Elizabeth “Betsy” Bell
her father, Elizabeth Bell suffered a great deal from
Kate’s acts of physical abuse by having her hair pulled and getting slapped
and pinched to the point that her face and arms covered with welts and bruises.
Kate never gave a reason for her relentless abuse of Elizabeth, but her
disapproval of Elizabeth's engagement to Joshua
was no secret. Elizabeth broke off the engagement in the spring of 1821
after several years of Kate's ridicule finally took its toll.
married her former schoolteacher, Professor Richard
Powell, in March of 1824 -- settling in a nearby community that later became
known as “Cedar Hill.” She would eventually become a homemaker and mother to eight
children. Only four of the
children reached adulthood, one of which was Leftrick Reynolds Powell. He died in the Civil War
Battle of Franklin, Tennessee in November of 1864 at the age of 23. 
Powell was an up-and-coming politician, popular in various civil and social
circles. He would eventually hold a number of public offices.
A massive stoke in 1837 brought an abrupt
end to Powell's easy and glamour-filled life, rendering him invalid and in a
state of declining health until his death, eleven years later. Elizabeth
insisted that her marriage to Powell
was happy and fulfilling, despite the hardships they were endured along the way
-- mental anguish, poverty, and no social life. After becoming a widow,
Elizabeth's health declined as well -- mostly due to obesity, so it is said.
1849, The Saturday Evening Post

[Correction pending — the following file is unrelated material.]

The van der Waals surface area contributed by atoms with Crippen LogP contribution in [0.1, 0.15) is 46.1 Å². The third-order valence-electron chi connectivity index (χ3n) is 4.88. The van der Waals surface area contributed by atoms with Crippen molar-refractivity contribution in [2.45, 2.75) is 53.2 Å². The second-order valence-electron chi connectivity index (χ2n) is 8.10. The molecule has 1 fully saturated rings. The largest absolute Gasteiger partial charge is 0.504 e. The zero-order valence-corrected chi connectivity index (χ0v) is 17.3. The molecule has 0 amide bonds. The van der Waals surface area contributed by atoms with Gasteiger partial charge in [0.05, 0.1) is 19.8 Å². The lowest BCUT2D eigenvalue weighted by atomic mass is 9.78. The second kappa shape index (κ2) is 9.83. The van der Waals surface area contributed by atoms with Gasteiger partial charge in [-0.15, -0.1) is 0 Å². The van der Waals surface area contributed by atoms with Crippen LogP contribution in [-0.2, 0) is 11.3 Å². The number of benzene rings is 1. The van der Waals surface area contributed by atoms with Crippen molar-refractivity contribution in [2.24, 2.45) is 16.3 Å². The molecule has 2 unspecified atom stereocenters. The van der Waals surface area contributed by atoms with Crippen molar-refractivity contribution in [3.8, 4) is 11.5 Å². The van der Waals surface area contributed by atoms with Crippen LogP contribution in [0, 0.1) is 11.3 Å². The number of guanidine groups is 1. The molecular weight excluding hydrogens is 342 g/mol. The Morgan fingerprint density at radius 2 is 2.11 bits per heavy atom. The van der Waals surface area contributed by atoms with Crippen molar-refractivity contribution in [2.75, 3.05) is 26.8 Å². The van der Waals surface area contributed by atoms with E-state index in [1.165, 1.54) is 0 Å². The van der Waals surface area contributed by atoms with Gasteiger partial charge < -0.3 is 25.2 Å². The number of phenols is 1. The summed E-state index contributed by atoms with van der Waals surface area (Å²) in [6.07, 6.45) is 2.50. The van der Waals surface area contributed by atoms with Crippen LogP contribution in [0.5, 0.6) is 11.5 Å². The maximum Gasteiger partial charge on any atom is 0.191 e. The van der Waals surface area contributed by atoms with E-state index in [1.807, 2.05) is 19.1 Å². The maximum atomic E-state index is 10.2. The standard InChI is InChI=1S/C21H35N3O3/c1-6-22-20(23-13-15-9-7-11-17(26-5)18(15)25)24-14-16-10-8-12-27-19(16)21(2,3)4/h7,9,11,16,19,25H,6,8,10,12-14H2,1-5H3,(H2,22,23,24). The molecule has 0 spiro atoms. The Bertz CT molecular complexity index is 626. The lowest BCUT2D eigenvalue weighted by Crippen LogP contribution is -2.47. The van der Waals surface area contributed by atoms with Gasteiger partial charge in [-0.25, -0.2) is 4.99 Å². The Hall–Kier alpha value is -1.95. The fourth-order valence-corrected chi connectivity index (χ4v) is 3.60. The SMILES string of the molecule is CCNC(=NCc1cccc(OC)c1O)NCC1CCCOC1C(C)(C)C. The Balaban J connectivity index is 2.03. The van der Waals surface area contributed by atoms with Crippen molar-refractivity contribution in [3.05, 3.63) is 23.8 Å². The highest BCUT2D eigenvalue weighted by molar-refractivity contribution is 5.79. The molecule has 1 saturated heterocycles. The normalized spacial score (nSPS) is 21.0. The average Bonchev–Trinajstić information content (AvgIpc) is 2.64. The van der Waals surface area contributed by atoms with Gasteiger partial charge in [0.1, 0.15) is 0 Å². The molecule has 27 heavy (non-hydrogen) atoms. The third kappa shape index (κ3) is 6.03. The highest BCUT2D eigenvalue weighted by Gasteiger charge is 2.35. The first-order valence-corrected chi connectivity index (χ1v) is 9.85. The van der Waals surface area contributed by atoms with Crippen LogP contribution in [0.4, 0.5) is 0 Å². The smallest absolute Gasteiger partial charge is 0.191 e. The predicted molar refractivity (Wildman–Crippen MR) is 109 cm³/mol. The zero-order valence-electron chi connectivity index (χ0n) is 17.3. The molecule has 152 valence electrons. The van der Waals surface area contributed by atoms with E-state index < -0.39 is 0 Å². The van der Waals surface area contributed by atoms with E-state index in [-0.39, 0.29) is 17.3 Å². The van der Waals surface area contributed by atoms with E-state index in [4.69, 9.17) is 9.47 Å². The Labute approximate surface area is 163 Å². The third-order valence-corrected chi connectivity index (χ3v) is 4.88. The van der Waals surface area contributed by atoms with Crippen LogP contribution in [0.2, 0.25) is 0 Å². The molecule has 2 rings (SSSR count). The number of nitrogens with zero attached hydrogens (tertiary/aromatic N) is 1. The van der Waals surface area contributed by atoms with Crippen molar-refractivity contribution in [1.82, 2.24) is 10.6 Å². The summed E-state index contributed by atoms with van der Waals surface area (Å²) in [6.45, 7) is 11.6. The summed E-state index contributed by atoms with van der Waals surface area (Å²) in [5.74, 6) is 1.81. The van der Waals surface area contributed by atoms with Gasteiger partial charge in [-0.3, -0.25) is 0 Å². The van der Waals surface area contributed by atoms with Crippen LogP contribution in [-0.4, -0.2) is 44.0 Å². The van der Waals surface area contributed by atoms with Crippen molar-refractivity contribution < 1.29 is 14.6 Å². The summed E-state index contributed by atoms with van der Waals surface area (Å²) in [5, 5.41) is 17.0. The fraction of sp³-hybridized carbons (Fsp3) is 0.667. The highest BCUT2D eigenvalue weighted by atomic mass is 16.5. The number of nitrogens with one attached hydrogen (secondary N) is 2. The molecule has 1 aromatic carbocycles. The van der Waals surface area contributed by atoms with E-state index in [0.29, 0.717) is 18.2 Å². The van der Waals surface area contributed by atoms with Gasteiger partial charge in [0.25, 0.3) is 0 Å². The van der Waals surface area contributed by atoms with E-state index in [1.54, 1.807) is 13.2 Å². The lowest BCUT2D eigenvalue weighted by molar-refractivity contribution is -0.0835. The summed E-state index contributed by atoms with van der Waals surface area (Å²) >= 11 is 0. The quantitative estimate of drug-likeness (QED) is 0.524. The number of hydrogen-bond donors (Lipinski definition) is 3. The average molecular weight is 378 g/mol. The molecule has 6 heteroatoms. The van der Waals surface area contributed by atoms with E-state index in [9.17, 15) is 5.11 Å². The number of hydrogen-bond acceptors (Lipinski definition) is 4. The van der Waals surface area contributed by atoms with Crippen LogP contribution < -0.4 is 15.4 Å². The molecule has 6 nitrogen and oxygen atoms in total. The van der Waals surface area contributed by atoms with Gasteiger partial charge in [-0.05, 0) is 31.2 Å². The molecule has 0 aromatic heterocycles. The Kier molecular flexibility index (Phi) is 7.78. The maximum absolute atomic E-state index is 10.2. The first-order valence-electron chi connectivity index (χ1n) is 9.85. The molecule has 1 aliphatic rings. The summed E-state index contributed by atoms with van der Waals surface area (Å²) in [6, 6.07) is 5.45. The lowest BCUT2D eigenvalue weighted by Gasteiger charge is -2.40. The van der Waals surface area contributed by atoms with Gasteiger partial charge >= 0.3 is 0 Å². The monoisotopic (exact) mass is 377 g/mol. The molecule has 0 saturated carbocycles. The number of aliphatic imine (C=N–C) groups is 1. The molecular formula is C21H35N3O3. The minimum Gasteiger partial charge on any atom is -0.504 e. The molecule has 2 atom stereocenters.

published a story believed to be the first commercially published account of the
“Bell Witch,” and in which Elizabeth was implicated as the culprit.
Angered, she threatened legal action if the statements weren't retracted.
A public apology and retraction appeared in a later edition of The
Saturday Evening Post. She
remained in the Cedar Hill area for many years, and had the reputation of being a very
witty and personable lady. Later in life, about 1874, failing health
forced her to move to Yalobusha County, Mississippi, where she lived with her
daughter, Eliza Jane Powell, who had moved to the area some years earlier
is said that Elizabeth refused to discuss Kate with people outside the family
and that she was terrified of sleeping alone -- preferring, instead, to sleep
between the wall and another person. Elizabeth
“Betsy Bell” Powell died on July 11, 1888 at
the advanced age of 82 years. She
is buried near Water Valley, Mississippi along with here
daughter and son-in-law.
end of a legend -- the grave of Elizabeth “Betsy Bell” Powell.
The stone in the picture, which is the original, has since been replaced by a
modern, generic stone to help deter vandalism.